Saturday, May 25, 2013

Picking Your Brain

Last month, a former acquaintance rang me in the middle of the day and wanted to meet me, I was busy trying to finish some projects before we left for Europe so I told him I would ring him back. I rang him back later thinking he was going to ask me something over the phone, but he needed to meet me, he explained that he wanted to 'pick me my brains' about a project that he and his family members were contemplating. And when I told him I could only meet him after my return from Europe several weeks later, he got a little testy - and this is from someone that I have not heard from for a long time. This got me thinking about the etiquette for seeking and giving advice.
He used the term 'picking your brain', which I despise as it  implies that he would select choice bits of information and advice that I may impart and discard the rest depending what suited his purpose.

But I should not be so touchy - several days later I was guilty to doing the same albeit in a more civilised manner; by attending a design conference where for a payment of RM 100, I can seat in comfort and hear four exponents of 'environmentally sensitive' talk about their work.

bamboo bridge
Elora Hardy from the Bali Green School uses bamboo and local craftsmen to build houses, bridges and even swimming pools - her design are organic in plan with free-flowing sections. The design are often built in bamboo scale models first before being transformed into the real building; also built in bamboo.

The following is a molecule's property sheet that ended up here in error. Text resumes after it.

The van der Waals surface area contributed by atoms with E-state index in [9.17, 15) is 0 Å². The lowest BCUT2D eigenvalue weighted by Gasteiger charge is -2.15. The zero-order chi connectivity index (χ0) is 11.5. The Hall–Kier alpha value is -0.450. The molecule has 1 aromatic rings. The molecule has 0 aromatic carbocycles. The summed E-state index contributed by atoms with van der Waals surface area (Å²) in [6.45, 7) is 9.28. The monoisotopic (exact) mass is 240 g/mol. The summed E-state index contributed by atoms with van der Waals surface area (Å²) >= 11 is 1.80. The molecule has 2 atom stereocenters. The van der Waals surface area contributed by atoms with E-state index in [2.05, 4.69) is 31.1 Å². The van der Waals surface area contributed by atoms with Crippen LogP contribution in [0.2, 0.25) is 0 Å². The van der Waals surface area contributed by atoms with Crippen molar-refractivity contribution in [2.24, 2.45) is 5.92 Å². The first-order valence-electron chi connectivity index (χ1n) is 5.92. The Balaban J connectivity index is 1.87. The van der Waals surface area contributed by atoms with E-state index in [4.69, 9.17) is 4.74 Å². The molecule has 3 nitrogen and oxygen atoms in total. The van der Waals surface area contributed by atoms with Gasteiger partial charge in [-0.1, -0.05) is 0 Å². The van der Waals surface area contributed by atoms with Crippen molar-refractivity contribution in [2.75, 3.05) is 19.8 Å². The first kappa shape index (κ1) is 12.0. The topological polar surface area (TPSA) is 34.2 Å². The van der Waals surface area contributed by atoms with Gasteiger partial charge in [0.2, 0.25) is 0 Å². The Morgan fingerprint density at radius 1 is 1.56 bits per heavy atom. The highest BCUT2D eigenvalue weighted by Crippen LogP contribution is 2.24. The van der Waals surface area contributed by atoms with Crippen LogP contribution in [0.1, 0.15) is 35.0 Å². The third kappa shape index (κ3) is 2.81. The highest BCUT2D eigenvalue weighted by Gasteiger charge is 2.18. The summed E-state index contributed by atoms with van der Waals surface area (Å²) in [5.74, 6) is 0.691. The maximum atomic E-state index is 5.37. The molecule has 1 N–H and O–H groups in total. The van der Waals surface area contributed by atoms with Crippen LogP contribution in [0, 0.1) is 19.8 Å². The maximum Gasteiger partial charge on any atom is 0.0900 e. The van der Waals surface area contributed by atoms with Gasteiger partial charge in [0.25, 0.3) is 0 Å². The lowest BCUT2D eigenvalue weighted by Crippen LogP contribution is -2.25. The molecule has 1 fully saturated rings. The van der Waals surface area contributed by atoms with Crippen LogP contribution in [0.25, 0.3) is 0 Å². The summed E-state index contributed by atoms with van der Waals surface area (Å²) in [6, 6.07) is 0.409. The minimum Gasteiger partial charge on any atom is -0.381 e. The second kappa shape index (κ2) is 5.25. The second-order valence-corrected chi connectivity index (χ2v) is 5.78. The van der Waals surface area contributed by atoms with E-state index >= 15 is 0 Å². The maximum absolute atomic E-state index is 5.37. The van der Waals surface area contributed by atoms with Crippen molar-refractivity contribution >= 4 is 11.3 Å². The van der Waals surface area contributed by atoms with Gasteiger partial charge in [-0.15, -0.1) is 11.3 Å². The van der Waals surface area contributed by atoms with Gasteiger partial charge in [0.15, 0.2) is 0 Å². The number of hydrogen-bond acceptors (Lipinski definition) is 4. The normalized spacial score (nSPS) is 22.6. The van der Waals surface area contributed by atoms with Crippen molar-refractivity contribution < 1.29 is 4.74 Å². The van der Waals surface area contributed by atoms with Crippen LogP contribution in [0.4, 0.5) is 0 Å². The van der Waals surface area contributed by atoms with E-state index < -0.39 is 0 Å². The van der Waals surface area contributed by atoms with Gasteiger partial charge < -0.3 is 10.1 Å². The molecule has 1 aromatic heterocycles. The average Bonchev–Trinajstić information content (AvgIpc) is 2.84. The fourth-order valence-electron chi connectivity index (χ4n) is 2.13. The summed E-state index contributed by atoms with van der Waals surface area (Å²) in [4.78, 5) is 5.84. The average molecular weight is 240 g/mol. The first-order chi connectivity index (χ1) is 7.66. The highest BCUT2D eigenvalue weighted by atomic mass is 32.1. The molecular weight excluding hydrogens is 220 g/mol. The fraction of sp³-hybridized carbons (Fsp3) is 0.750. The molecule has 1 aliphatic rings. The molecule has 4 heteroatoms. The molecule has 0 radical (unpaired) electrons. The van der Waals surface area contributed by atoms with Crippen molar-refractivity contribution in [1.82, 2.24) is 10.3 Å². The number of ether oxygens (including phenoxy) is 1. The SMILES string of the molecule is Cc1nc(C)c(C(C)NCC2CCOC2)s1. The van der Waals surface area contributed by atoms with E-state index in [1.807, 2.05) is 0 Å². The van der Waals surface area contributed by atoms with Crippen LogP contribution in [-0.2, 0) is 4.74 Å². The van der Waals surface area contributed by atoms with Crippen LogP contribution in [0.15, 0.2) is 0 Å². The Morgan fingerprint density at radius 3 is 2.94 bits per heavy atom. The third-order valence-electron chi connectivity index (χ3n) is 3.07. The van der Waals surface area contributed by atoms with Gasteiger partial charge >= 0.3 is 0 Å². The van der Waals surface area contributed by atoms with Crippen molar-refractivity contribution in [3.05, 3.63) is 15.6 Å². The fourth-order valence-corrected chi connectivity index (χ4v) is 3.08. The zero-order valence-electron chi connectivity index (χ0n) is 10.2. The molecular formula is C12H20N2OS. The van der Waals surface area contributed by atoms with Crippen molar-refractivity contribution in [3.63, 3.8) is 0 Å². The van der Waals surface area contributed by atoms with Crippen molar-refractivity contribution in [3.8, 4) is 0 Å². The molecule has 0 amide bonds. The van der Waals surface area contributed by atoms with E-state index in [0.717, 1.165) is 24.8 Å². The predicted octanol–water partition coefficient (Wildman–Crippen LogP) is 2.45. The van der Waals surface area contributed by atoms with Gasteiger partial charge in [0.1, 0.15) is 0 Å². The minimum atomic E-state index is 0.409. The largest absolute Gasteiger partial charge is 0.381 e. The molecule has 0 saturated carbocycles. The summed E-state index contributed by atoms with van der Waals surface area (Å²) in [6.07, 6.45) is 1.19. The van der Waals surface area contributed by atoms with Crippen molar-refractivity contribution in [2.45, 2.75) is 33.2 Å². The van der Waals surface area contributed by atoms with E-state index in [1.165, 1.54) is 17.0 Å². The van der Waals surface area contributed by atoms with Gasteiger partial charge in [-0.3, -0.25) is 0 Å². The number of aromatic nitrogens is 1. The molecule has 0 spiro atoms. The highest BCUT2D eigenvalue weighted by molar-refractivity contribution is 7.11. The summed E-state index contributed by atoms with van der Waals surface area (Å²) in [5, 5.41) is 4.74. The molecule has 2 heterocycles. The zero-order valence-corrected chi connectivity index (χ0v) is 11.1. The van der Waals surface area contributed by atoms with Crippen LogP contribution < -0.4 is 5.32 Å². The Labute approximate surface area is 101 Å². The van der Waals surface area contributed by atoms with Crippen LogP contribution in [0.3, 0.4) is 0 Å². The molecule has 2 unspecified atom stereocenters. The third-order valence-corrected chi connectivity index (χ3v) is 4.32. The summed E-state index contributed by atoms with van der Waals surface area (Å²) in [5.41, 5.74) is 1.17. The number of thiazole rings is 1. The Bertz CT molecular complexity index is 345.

the roof becomes landscape and is used as a vegetable garden

Vo Trong Nghia from Vietnam is also well known for his bamboo buildings, such as the Wind and Water Bar - although his approach in bamboo construction is modularised and structured. This time he spoke more about his projects built from more conventional materials; showing that his skills are not limited to bamboo buildings only.

using trees as facade for wedding boutique

The speaker who impressed me most was also the youngest; BC Ang from BuildingBloc talked about their (his wife is the other half of the design team) innovative and witty design that usually include nature as part of the solution.

It was a nice morning's work, made more enjoyable by Sean's company - later I took the bus to the airport and he took the train back to school.

Monday, May 20, 2013

Sunday, May 12, 2013

Views from a Hungarian Bus

 My years in Melbourne has made me very fond of trams
Turm der WeiƟfrauenkirche - White Tower of the Church of Our Lady

At noon on Thursday the 4th of April, a bus full of Sarawakians driven by Georges; from Budapest with tour guide, Ivano from Roma - were dropped off at Willy Brandt Platz presumably to take photos of the big Euro sign and the 40 storey Euro Tower. I obliged although it was all a bit bland. Others disappeared into a nearby pub – it WAS lunch time after all and dinner time in Malaysia.